This just seems to me to be a tendency of the type. N's have practiced their N far more and so seem to be better "weight" the possibilities in new situations.



    Really? Literally all the ISFJs I have known in my life have always preferred knowing the parameters of the situation and dealing with things they already know how to do, where there are no surprises. (That's how I define "box living", maybe you are defining it differently.) This includes ISFJs from the Boomer and Gen X generations.

    What is your experience, being ISFJ?
    From what I can tell all types get jittery when things are not going the way they like/want. All types are negative about it too when it happens. I don't think ISFJ are any more prone to acting this way than other types. It's just that ISFJs will often choose to follow a prescribed path that is more traditionally accepted. I dont see ISxJ's acting more rigid in what they want than the so-called "open-minded" NPs in their desire to make everyone be so "open-minded". They are just different sides to the same coin to me.

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    Quote Originally Posted by Jennifer View Post
    The main place where I see bad N in ISxJ is when they get off the beaten path -- into a situation they cannot map anything from their past into or feel ill-equipped to handle -- and then suddenly it seems like their minds start racing, they start to have WILD fears about what COULD go wrong or what actually is going wrong. There is little weighting of possibilities, and usually they go right for worst-case scenario. The slippery-slope scenario seems to be predominate, in that if you allow for some ambiguity/give here, you can expect suddenly everything to go completely wrong. The whole world is expected to crash in.
    I identify with this. I understand that even the beaten paths sometimes carries unexpected surprises and I can handle them, but I can't seem to be confident that I'll be able to handle surprises off the beaten path.

    I actually have no idea how to weight those possibilities until recently. But next time this happens, I am going to go through a process of estimating the probability and severity of those items going wrong.



    Have I ever mention that I recently fell in love with frameworks?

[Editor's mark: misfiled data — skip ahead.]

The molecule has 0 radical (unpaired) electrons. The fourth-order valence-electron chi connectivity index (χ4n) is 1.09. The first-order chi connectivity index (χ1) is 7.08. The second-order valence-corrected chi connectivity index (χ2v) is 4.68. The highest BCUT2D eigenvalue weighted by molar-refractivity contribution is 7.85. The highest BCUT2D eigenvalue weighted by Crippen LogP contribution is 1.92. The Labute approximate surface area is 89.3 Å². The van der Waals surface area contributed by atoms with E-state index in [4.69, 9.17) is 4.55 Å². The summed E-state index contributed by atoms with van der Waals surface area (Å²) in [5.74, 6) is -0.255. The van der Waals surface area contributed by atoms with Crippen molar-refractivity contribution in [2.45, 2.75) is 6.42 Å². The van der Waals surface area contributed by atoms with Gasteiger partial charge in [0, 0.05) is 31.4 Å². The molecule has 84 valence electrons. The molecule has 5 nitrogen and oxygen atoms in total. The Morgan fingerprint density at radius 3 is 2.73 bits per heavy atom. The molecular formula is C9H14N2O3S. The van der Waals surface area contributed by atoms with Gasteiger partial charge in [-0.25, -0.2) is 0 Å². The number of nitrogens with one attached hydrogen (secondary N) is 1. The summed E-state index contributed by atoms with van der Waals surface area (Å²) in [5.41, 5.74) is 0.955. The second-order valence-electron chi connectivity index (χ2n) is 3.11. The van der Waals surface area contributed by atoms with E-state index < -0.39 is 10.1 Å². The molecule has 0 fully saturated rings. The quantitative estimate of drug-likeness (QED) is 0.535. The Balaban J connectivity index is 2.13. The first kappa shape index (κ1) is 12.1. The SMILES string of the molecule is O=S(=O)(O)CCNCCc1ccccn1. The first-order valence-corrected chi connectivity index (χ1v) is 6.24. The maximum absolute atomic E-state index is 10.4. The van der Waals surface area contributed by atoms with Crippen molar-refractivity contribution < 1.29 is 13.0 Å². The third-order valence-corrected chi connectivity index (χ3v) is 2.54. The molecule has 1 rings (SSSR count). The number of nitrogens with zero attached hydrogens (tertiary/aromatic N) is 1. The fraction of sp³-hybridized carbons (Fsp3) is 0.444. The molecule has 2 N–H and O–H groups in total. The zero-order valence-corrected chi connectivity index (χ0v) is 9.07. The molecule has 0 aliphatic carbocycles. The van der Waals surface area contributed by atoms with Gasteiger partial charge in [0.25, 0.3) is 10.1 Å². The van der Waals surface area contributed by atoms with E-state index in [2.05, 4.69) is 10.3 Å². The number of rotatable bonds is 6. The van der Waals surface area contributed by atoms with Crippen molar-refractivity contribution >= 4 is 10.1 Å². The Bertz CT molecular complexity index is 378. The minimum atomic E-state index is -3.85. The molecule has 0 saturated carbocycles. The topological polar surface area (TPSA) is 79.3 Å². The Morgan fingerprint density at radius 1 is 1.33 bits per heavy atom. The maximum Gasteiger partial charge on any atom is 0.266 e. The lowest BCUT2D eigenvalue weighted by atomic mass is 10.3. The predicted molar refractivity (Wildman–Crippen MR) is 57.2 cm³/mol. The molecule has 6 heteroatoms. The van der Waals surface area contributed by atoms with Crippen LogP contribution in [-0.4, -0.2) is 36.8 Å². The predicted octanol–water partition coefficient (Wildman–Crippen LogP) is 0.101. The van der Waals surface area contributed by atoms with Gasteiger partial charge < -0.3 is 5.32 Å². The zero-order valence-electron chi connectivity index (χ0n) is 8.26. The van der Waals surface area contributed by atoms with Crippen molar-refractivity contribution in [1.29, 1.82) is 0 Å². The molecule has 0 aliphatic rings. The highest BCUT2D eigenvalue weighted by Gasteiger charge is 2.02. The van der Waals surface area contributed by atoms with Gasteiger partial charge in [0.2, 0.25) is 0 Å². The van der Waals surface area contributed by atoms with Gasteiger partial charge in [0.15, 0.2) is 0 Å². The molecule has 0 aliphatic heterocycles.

This is useful to the ISTJ, but I don't think this is going to help the ISFJ.

  6. #6
    Senior Member NewEra's Avatar
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    Quote Originally Posted by Jennifer View Post
    The main place where I see bad N in ISxJ is when they get off the beaten path -- into a situation they cannot map anything from their past into or feel ill-equipped to handle -- and then suddenly it seems like their minds start racing, they start to have WILD fears about what COULD go wrong or what actually is going wrong. There is little weighting of possibilities, and usually they go right for worst-case scenario. The slippery-slope scenario seems to be predominate, in that if you allow for some ambiguity/give here, you can expect suddenly everything to go completely wrong. The whole world is expected to crash in.

    This just seems to me to be a tendency of the type. N's have practiced their N far more and so seem to be better "weight" the possibilities in new situations.
    I agree, this is stemming from inferior Ne - to sometimes automatically assume worst-case scenarios... I do this very often. But does this inferior Ne also lead to forming stereotypes? I'm not so sure about that, though I do tend to label/stereotype once in a way, but hey... all people do.


    Quote Originally Posted by Ozz View Post
    I identify with this. I understand that even the beaten paths sometimes carries unexpected surprises and I can handle them, but I can't seem to be confident that I'll be able to handle surprises off the beaten path.

    I actually have no idea how to weight those possibilities until recently. But next time this happens, I am going to go through a process of estimating the probability and severity of those items going wrong.

    That is really a great graph. Helps map it out easily in a visual format.

  7. #7
    Vaguely Precise Seymour's Avatar
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    Quote Originally Posted by TheChosenOne View Post
    I agree, this is stemming from inferior Ne - to sometimes automatically assume worst-case scenarios... I do this very often. But does this inferior Ne also lead to forming stereotypes? I'm not so sure about that, though I do tend to label/stereotype once in a way, but hey... all people do.